"They gave us a seat, but no chair," Hall of Fame offensive lineman Joe DeLamielleure said. "Carl Eller was told that he has a seat. These guys are negotiating again without us."
Frustrated by the exclusion, Eller and his attorneys filed a second lawsuit, adding more plaintiffs -- including Marcus Allen and Franco Harris -- and accusing the two sides of violating the mediation court order and breaking promises of better benefits. A hearing is set for Aug. 8, which could come after a new collective bargaining agreement is forged.
Attorneys Michael Hausfeld and Shawn Stuckey declined to comment on a possible next step for the retirees.
"We've had both the players and the league to admit that there were many shortcomings in the system the way it is. We want to be at the table to negotiate how we improve those on our own," Eller said.
Though the league is named in the lawsuit as well, Eller said most of the frustration has been directed toward the current players.
"The players have no authority to negotiate for us and the league should not be negotiating our benefits with the players association," Eller said. "That is in direct violation to what's been established at this point. They're having it both ways. That's very contradictory. It looks like to me that they're pretty much just playing games with the law, with total disregard with what's been mandated. It just kind of gives you an idea of their arrogance and what they think of the retired players."
One of the problems retired players have endured in their push over the years is disorganization -- a number of groups exist. One of the most prominent is the NFL Alumni Association, led by former New York Giants defensive standout George Martin.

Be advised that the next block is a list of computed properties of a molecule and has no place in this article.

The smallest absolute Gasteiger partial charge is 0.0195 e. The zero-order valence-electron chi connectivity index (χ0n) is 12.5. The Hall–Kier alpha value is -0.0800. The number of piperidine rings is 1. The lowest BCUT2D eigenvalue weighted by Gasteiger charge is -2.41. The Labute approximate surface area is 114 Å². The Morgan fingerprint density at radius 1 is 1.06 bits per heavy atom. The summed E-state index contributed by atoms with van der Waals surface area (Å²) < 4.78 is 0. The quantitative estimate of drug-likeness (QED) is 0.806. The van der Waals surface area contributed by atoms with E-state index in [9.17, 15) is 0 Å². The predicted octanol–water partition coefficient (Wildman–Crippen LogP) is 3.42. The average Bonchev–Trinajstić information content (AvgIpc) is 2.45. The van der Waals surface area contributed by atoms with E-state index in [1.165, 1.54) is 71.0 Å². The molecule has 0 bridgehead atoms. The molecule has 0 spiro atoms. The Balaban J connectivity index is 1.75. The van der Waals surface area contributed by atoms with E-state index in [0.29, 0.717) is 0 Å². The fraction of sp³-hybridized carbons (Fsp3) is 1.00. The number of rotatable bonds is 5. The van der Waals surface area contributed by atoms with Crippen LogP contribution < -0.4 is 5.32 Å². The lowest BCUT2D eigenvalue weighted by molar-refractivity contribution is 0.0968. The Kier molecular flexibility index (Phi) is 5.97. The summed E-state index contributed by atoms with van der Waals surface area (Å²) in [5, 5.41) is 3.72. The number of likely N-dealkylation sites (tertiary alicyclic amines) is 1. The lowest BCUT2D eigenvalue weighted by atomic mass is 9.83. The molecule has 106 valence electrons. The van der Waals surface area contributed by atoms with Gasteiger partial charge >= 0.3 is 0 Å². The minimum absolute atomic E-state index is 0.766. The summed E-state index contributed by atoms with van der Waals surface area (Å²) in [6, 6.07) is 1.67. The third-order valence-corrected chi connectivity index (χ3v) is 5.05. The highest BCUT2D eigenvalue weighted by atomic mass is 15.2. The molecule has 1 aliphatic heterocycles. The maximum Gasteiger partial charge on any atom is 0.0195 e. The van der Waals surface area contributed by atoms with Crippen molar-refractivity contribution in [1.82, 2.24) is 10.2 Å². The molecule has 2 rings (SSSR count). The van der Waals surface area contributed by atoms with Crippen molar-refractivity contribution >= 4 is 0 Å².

Martin's group, like Eller's, has publicly called on commissioner Roger Goodell and NFLPA executive director DeMaurice Smith to keep the interests of the retirees in mind, particularly for those who played prior to the creation of the previous CBA in 1993.
"I understand the position that they've taken. Obviously, there's a lot of animosity, impatience and frustration," Martin said last week. But he said the NFLAA is not interested in legal action.
"We would prefer to take a more diplomatic approach to this whole settlement," he said.
Martin said he's hopeful of an increase in retiree benefits by as much as 60 percent from the previous level. He also said nearly 1,000 retirees have signed up for a new long-term health care program in what he sees as progress for their cause.
Hall of Fame tight end Mike Ditka, the former Bears and New Orleans Saints head coach, decided not to be added as a plaintiff in Eller's lawsuit because he doesn't "believe in that" and isn't "mad at anybody" on either side.
However, Ditka echoed Eller's concerns about a perceived lack of respect.
"The present players really don't care about the former players. Not at all. Whether the owners do or not, I don't know," he said. "They would have to show it, and right now, nobody's shown a whole heck of a lot."
Information from The Associated Press was used in this report.